They crossed the river and climbed the incline. The triptych of Gargoyles paid them no heed. Corrie hurried over to the women and knelt beside them. They were half awake, still clearly labouring under the influence of the toxic fruit.

“Wait here,” Corrie said. She hurried towards the cave. At any moment she expected the Gargoyles to block her way but it was as if she no longer registered in their perception. She walked into the cave, paused and stared around her. She had not noticed it before, but the place stank of sweat and faeces. The remaining humans – all male, significantly – occupied the cells, semi-comatose and inert.

Quickly Corrie located the water canister attached to Imran’s belt, took it and rejoined the others. With Rachel’s help she managed to assist Tanya and Sue across the river and into the shade of the palm-analogue.

While Tanya and Sue slept off the effects of the drug, Corrie and Rachel searched the jungle for food and drinkable water. They found a couple of pineapples, and a spring of almost-clear water. Corrie filled the canister and returned to the palm tree.

An hour later, first Tanya and then Sue stirred. Corrie helped Tanya into a sitting position, gave her a drink of spring water. When Sue resurfaced, they sat and ate a meagre meal of oily forest fruit.

Corrie told the others why she had thought, mistakenly, that she had been evicted.

Tanya shook her head. “It had nothing to do with the fact that you refused the fruit,” she said. “What do we have in common?”

“Huh?” Corrie shrugged. “What, that we’re women?”

Tanya smiled. “Even more basic than that. I mean, how the hell do the Gargoyles know we’re women?” She laughed at Corrie’s mystified expression. “Look,” she went on, pointing to her own crotch. Her leggings were adorned with a bright Rorschach blotch of blood.

Rachel and Sue glanced down, nodded. Living and working so closely together, their periods had fallen pretty much into step with each other.

Corrie said, “Me, too. I washed my leggings in the river. But why...?”

Tanya shrugged. “Would you credit it, we come light years through space and discover the same old prejudices. The Gargoyles evicted us because they thought us unclean, or contaminated, or whatever. Faulty goods.”

After a long silence, Corrie said, “So... any ideas about what the hell’s happening over there?”

“Perhaps the Gargoyles are simply altruistic,” Rachel said. “They saw that we were starving...”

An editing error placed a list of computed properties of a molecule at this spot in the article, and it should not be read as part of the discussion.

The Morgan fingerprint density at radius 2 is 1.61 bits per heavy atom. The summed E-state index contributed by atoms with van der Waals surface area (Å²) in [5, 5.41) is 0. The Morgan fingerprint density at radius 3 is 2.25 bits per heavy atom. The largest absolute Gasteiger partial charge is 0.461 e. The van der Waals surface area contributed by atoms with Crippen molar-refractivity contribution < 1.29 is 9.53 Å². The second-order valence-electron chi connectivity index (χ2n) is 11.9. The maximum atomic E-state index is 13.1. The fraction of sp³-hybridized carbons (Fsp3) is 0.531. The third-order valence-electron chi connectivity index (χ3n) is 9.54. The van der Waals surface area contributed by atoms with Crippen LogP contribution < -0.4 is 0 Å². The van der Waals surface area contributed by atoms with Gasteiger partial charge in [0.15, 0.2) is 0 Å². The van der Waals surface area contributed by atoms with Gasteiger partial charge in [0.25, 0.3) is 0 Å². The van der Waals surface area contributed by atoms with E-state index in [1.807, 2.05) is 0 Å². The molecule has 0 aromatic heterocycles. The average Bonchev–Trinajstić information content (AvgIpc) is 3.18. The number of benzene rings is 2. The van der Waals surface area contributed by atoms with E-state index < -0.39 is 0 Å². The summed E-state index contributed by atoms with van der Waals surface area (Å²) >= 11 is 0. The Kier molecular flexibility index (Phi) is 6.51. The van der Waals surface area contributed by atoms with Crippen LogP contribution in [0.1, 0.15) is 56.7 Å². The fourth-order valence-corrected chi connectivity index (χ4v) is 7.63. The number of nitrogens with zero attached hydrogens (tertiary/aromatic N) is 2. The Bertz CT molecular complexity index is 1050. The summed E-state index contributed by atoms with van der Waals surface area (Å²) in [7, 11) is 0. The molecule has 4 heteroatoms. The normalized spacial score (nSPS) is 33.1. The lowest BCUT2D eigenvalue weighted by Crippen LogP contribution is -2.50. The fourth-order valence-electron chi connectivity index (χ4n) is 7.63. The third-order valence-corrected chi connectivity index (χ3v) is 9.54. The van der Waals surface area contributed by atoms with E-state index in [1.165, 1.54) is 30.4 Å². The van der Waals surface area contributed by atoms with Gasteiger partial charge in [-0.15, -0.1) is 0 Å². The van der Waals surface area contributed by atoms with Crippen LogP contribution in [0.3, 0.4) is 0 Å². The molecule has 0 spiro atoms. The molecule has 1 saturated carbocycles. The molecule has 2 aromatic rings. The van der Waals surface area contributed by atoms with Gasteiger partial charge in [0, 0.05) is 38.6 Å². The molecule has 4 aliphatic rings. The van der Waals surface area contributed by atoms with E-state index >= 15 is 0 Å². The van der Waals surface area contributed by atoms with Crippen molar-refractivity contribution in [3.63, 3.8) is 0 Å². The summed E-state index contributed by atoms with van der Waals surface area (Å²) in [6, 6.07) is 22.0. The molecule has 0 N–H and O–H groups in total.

Tanya looked sceptical. “One thing we can be sure of, girl, is that we can’t ascribe human motivations to the actions of aliens.”

Sue said, “More important than the psychology of the Gargoyles, to be perfectly honest, is how are we going to feed ourselves?”

Corrie stared across the river to the cave-mouths and the trio of immobile aliens. “The simple fact is that we can’t survive off what we can get from the jungle – the pineapple things and berries. We’ve tried that and failed miserably. But we can eat the fruit the Gargoyles provided us with. If we combine the two, ration ourselves to only one fruit a day, then maybe we can make it until the Darwinian arrives.”

“That’s fine in theory,” Tanya said, “but how do we get hold of the aliens’ precious fruit?”

Corrie shrugged. “We follow the Gargoyles to where they harvest the stuff, wait till they leave, and then help ourselves.”

Tanya grunted. “Sounds easy enough...”

Corrie looked up at the sun, calculated. “An hour till sunset,” she said. “The Gargoyles fed us at nightfall. Why don’t we cross the river and wait until they make a move?”

They waited for thirty minutes, until the sun sank huge and ruddy behind the darkening jungle, and the lightning flicker of the evening’s static storm started to dance across the treetops. They waded through the thick, warm waters of the river and climbed the incline of the far bank. Outside the cave they sat, watching the trio of Gargoyles.

Minutes later, from the dark openings of the other caves dotting the limestone bluff, the quick, spry shapes of a dozen Gargoyles emerged and moved off along the bank of the river, heading west.

Corrie nodded to Rachel and the others, and they set off in pursuit.